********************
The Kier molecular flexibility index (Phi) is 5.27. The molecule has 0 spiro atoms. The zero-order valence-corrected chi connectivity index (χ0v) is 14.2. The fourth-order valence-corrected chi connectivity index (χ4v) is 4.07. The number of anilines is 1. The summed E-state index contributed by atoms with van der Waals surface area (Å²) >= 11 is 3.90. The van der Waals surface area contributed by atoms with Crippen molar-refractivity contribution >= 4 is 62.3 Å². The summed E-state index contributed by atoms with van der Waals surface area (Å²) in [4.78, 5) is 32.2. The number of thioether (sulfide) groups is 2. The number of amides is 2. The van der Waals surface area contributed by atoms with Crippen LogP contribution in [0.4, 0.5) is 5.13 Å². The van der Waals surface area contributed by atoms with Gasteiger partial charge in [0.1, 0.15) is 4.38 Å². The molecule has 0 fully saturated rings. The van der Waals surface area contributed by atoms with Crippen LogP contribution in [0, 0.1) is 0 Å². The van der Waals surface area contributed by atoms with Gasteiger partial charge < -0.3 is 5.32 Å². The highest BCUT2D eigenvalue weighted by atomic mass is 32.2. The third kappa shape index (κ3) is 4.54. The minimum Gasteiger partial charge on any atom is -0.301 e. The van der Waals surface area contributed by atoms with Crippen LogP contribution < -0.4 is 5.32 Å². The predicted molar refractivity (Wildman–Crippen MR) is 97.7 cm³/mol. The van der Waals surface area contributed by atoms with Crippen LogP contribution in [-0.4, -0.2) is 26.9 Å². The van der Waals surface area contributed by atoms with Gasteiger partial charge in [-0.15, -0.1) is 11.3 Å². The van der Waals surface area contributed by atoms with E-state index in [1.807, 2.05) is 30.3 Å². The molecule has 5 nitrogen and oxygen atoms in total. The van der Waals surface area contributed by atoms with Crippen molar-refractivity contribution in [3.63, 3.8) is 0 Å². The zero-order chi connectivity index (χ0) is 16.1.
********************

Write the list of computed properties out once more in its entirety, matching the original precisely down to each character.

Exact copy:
The Kier molecular flexibility index (Phi) is 5.27. The molecule has 0 spiro atoms. The zero-order valence-corrected chi connectivity index (χ0v) is 14.2. The fourth-order valence-corrected chi connectivity index (χ4v) is 4.07. The number of anilines is 1. The summed E-state index contributed by atoms with van der Waals surface area (Å²) >= 11 is 3.90. The van der Waals surface area contributed by atoms with Crippen molar-refractivity contribution >= 4 is 62.3 Å². The summed E-state index contributed by atoms with van der Waals surface area (Å²) in [4.78, 5) is 32.2. The number of thioether (sulfide) groups is 2. The number of amides is 2. The van der Waals surface area contributed by atoms with Crippen LogP contribution in [0.4, 0.5) is 5.13 Å². The van der Waals surface area contributed by atoms with Gasteiger partial charge in [0.1, 0.15) is 4.38 Å². The molecule has 0 fully saturated rings. The van der Waals surface area contributed by atoms with Crippen LogP contribution in [0, 0.1) is 0 Å². The van der Waals surface area contributed by atoms with Gasteiger partial charge < -0.3 is 5.32 Å². The highest BCUT2D eigenvalue weighted by atomic mass is 32.2. The third kappa shape index (κ3) is 4.54. The minimum Gasteiger partial charge on any atom is -0.301 e. The van der Waals surface area contributed by atoms with Crippen LogP contribution < -0.4 is 5.32 Å². The predicted molar refractivity (Wildman–Crippen MR) is 97.7 cm³/mol. The van der Waals surface area contributed by atoms with Crippen LogP contribution in [-0.4, -0.2) is 26.9 Å². The van der Waals surface area contributed by atoms with Gasteiger partial charge in [-0.15, -0.1) is 11.3 Å². The van der Waals surface area contributed by atoms with E-state index in [1.807, 2.05) is 30.3 Å². The molecule has 5 nitrogen and oxygen atoms in total. The van der Waals surface area contributed by atoms with Crippen molar-refractivity contribution in [3.63, 3.8) is 0 Å². The zero-order chi connectivity index (χ0) is 16.1.